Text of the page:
Saturday, December 21, 2013

*356. Pampanga's Churches: SAN ANDRES APOSTOL CHURCH, Candaba

SAN ANDRES APOSTOL CHURCH. Candaba's center of worship, as it appeared around 1911-1912, from the Luther Parker Collection.

Watermelons, swampy lands, migratory birds—all these conjure images of one of Pampanga’s oldest towns during the wet season—Candaba, which is located on the plains near the Pampanga River, characterized by a large swamp in its midst. The “pinac”, formed by estuaries and rivers from Nueva Ecija, is a rich source of income for most of the people of Candaba, yielding fish, farm produce and the sweetest “pakwan” around.

 Centuries before, Candaba had also impressed the Spaniards for its flourishing economy, not to mention its antiquity, calling it “Little Castilla”. Augustinians quickly descended upon the wetlands to claim Candaba as house of their order in 1575, appending it to the Calumpit convent with Fray Francisco de Ortega as prior. Its first recognized cura, however, is Fray Francisco Manrique, who came all the way from the Visayas.

 The Bishop of Manila, Fray Domingo de Salazar, cause Candaba to become an important mission center for the evangelization of other towns like Arayat and Pinpin (Sta. Ana). A church of light materials, dedicated to the apostle San Andres, was erected and by 1591, a convent had also been built.

 As the town progressed, a stone edifice replaced the primitive church, built from 1665-69, under the helm of the dynamic church builder, Fray Jose dela Cruz. There is an account of a certain Fray Felipe Guevara building a grimpola and a campanario as early as 1875.

A later successor, Fray Esteban Ibeas, added the dome in 1878. He added bells from 1879-81, dedicated to San Agustin, San Jose, San Andres, Sagrado Corazon de Jesus and Virgen dela Consolacion. In 1881, Fray Antonio Bravo constructed the bell tower and added one more bell, dedicated to the Holy Trinity. All bells were cast by Hilarion Sunico of Binondo.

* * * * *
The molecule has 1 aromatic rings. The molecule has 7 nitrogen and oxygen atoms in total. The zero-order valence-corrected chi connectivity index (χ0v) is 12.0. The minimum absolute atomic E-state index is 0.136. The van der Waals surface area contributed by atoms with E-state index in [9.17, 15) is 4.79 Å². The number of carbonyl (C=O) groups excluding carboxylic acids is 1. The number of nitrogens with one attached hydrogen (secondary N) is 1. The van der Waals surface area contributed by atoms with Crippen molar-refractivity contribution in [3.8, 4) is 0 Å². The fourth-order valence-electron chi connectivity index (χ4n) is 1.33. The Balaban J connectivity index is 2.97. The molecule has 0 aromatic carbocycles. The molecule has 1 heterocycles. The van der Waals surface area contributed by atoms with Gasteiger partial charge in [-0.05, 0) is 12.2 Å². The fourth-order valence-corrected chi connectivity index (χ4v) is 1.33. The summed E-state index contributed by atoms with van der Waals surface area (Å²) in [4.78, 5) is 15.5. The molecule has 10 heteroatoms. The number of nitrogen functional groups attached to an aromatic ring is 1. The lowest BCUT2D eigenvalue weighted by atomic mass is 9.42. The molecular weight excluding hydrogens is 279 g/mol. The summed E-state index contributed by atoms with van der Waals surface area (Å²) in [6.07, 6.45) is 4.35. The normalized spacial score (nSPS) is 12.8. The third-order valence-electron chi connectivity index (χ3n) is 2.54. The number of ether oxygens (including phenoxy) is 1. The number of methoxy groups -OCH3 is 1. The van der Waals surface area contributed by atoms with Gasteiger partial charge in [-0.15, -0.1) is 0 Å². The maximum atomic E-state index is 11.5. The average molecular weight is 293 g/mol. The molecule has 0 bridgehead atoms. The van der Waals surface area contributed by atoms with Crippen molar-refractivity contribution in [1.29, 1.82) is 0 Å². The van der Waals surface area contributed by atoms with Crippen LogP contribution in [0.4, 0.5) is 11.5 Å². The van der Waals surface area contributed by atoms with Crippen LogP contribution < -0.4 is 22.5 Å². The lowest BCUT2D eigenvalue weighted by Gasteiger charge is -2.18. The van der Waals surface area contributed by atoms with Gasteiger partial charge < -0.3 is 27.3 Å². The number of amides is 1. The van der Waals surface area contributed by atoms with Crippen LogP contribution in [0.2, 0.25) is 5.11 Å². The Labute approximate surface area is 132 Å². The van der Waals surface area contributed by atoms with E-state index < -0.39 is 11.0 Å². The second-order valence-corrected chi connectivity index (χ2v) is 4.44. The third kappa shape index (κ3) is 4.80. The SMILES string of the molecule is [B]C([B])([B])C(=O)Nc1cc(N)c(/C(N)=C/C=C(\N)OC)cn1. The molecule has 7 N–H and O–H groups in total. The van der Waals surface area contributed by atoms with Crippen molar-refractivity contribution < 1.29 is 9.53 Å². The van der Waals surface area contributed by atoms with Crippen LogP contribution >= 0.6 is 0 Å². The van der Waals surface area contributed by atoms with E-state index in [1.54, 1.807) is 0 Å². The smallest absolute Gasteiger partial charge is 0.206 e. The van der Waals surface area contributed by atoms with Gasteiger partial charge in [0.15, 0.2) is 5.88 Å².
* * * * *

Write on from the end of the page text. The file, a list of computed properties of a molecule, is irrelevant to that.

By the time the “pisamban batu” was done, it measured 60 meters long, 13 meters wide and 13 meters high. The campanario was repaired in 1890. In 1897, parish duties were transferred to the Filipino secular clergy. The first Filipino priest to serve was Padre Eulogio Ocampo.

 In modern times, the church interior was damaged by a typhoon in the 60s, and was restored that same year. Previous to this, there are no records of damages caused by the acts of nature.

 Today, the church has a very simple architecture, with not much ornamental details. A series of columns and depressed arches define its fa├žade, while its protruding triangular pediment echoes that pleasing plainness. The arcaded convent front features semi-circular arches. The Church of San Andres Apostol of Candaba observes the fiesta of its patron every year, on the 30th of November.

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